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The Perfect Burn
Posted By On November 11, 2004 @ 9:15 AM In Multimedia | Comments Disabled
The Perfect Burn
CD burning is a popular past time for many people. Whether you are backing up your data, making compilations of pictures, or making a presentation for work, problems can sometimes come up in burning that are easily avoidable. Here are some tips, tricks, and tweaks to keep your burning experience painless.
While many cd burners have suitable buffer amounts that should allow you to multitask while burning, this is not recommended. Extra draws on the system resources can reduce the chance for a successful burn, as well as causing errors in otherwise perfect CDs.
If you are running Windows 9x or ME, it might be best if you reboot before beginning a burn. Many times the system will not release memory that was in use by processes that you have used while the computer was on, and can cut severely into available system resources. 70% or higher is recommended before beginning a burn. To check system resources:
1. Hit the keys Ctrl+Alt+Del . This will bring up your task manager.
2. Click on the “Performance” tab
3. There will be a graph and percentage indication of how much of your system resources are currently in use.
1. Right click on the “My Computer” icon
2. Click on Properties
3. Go to the “Performance” Tab
4. The memory available will be listed as a percentage and labeled as System Resources.
Between figuring out the differences between CD-R and CD-RW , music and data disks, and deciding on whether to buy the designer covers, many people overlook the specifics of what brand they are buying. Just like there are quite a few differences in CD burners, media is not all created equal.
A good CD burner will handle nearly all types and qualities of blank CD without complaint, but to increase the amount of successful burns, look to see what media is recommended by the manufacturer. They will often have a list in the documentation or on the website of the product, detailing what brands have been tested successfully with their burner.
All the high quality media and expensive burners won’t help you if the data is not properly set up for a burn. Here’s a round down for each type of CD burn.
For Music CDs
* Make sure the file is not currently playing
* Check to see if the file format is compatible with your burning software (mp3, wma, and wav are all commonly supported formats)
* Try to use high quality music files (96kps or higher samples)
* Keep audio input devices turned off/disconnected. Microphones and other devices can sometimes be picked up during a music burn, resulting in pops, clicks, and static.
* Don’t record at the highest speed available for your burner. This can substantially decrease the quality of the music. Burning at about half of your available speed is a good compromise.
For Data CDs
* Make sure that the file is not currently open or in use by the system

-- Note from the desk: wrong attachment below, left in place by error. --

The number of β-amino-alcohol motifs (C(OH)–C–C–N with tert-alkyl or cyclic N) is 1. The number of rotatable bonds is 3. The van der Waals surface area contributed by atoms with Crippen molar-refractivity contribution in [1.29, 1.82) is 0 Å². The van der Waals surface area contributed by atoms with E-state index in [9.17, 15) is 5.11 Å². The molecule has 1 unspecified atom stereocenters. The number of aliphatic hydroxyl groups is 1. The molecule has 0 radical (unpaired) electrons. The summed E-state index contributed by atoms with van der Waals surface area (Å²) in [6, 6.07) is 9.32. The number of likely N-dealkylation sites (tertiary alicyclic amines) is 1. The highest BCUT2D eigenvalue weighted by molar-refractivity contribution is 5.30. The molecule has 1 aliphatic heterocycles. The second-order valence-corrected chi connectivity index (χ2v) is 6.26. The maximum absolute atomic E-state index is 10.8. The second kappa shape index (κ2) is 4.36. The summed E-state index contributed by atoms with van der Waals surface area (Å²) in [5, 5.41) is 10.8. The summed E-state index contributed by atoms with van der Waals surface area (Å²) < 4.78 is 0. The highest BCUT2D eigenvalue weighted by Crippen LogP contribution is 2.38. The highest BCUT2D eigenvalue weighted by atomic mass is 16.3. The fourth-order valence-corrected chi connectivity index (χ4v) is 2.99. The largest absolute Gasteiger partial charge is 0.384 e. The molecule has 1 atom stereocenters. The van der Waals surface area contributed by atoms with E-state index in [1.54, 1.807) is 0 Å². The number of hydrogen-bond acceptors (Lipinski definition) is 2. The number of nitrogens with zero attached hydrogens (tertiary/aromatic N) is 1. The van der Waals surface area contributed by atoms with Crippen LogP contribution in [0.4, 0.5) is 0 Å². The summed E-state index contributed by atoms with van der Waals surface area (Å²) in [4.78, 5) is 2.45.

* Check the structure of the files that you are copying. Thousands of small files can often result in unsuccessful burns, as well as folder directory structures that are layers and layers deep (i.e. a folder within a folder within a folder, etc)
* Data is easier to burn at higher speeds than music (the error correct is not as apparent in data, but causes audible noise in music), but for larger files, it is normally best to run it slightly slower than top speed.
For CD Copy
* Examine the source media for scratches, smudges, and other marks on the surface of the CD. Make sure that it is as clean as possible.
* If you are having difficulties in burning directly from CD to CD, look for options in the software that will allow you to make an image (or ISO). 750-800 MB is often required for this operation (though it varies depending on the amount of data on the disk), and 1 gig or higher is recommended.
* Burning software often asks you to test your drive prior to a burn. Keep in mind this is the source drive, and not your cd burner, that needs testing.
System quirks, tweaks, and troubleshooting tips
Technology is as maddening as it is helpful, and the realm of CD burning is no different. When your burns won’t go right no matter what you do, here are a few suggestions to help out, divided by interface.
* Anti-virus software can sometimes scan the data being transferred, interfering with the burn. Disable it temporarily during the burn (although you might want to scan the files prior) to stop that.
* Check and see if the burner can read a regular CD before you count it off as a faulty drive. If the regular CD can be read, try a different type of burn, or a different kind of media.
* Move your burner to the IDE channel separate from the source hard drive. If your hard drive is on the primary channel, move the burner to secondary, or vice versa.
* Switching from PIO mode to DMA on the IDE controller that the drive is on. For Windows 2000/XP, right click on My Computer/Properties/Hardware tab, then click the “Device manager button”. To bring up Device Manager in Windows 9x/ME, right click on My Computer/Properties , then click on the “Device Manager” tab. Look for a listing for your IDE controller, then right-click and go into Properties on the appropriate controller. Click on the “Advanced Settings” tab, then choose DMA if available from the drop down box.
* Connect the drive directly to the port, instead of through a hub or other intermediary device. This will ensure that little data is lost in the transfer.
* Make sure your drivers are up to date by checking the manufacturers website, as well as checking Windows updates.
While there are many software specific, and drive specific variables to factor in to your burning process, following a few of these suggestions could save you hours of wasted time, and heaps of wasted disks.
~ Tiffany Garden
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